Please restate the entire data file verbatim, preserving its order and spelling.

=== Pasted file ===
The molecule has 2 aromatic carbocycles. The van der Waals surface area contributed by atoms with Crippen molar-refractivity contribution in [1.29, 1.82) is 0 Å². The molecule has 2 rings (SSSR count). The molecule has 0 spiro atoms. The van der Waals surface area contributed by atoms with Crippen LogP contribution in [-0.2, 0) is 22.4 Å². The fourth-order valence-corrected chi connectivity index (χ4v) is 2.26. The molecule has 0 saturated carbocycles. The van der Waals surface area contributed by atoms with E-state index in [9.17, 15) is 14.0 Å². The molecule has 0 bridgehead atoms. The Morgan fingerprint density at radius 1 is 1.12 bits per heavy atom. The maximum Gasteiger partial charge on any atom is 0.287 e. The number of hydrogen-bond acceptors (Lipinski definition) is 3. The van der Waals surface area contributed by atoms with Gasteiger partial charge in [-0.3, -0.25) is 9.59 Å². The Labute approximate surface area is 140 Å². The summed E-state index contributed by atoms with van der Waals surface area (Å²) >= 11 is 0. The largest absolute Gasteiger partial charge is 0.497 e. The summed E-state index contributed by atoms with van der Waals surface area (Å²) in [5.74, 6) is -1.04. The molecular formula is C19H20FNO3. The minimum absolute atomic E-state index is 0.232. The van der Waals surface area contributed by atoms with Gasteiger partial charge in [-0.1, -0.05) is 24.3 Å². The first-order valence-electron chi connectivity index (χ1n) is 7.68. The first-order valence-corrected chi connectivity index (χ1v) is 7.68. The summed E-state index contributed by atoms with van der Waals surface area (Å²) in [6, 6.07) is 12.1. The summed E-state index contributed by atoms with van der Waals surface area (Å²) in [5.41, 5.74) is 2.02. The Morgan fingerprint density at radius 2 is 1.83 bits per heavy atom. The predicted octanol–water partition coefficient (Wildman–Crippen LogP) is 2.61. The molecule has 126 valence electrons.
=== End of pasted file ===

The molecule has 2 aromatic carbocycles. The van der Waals surface area contributed by atoms with Crippen molar-refractivity contribution in [1.29, 1.82) is 0 Å². The molecule has 2 rings (SSSR count). The molecule has 0 spiro atoms. The van der Waals surface area contributed by atoms with Crippen LogP contribution in [-0.2, 0) is 22.4 Å². The fourth-order valence-corrected chi connectivity index (χ4v) is 2.26. The molecule has 0 saturated carbocycles. The van der Waals surface area contributed by atoms with E-state index in [9.17, 15) is 14.0 Å². The molecule has 0 bridgehead atoms. The Morgan fingerprint density at radius 1 is 1.12 bits per heavy atom. The maximum Gasteiger partial charge on any atom is 0.287 e. The number of hydrogen-bond acceptors (Lipinski definition) is 3. The van der Waals surface area contributed by atoms with Gasteiger partial charge in [-0.3, -0.25) is 9.59 Å². The Labute approximate surface area is 140 Å². The summed E-state index contributed by atoms with van der Waals surface area (Å²) >= 11 is 0. The largest absolute Gasteiger partial charge is 0.497 e. The summed E-state index contributed by atoms with van der Waals surface area (Å²) in [5.74, 6) is -1.04. The molecular formula is C19H20FNO3. The minimum absolute atomic E-state index is 0.232. The van der Waals surface area contributed by atoms with Gasteiger partial charge in [-0.1, -0.05) is 24.3 Å². The first-order valence-electron chi connectivity index (χ1n) is 7.68. The first-order valence-corrected chi connectivity index (χ1v) is 7.68. The summed E-state index contributed by atoms with van der Waals surface area (Å²) in [6, 6.07) is 12.1. The summed E-state index contributed by atoms with van der Waals surface area (Å²) in [5.41, 5.74) is 2.02. The Morgan fingerprint density at radius 2 is 1.83 bits per heavy atom. The predicted octanol–water partition coefficient (Wildman–Crippen LogP) is 2.61. The molecule has 126 valence electrons.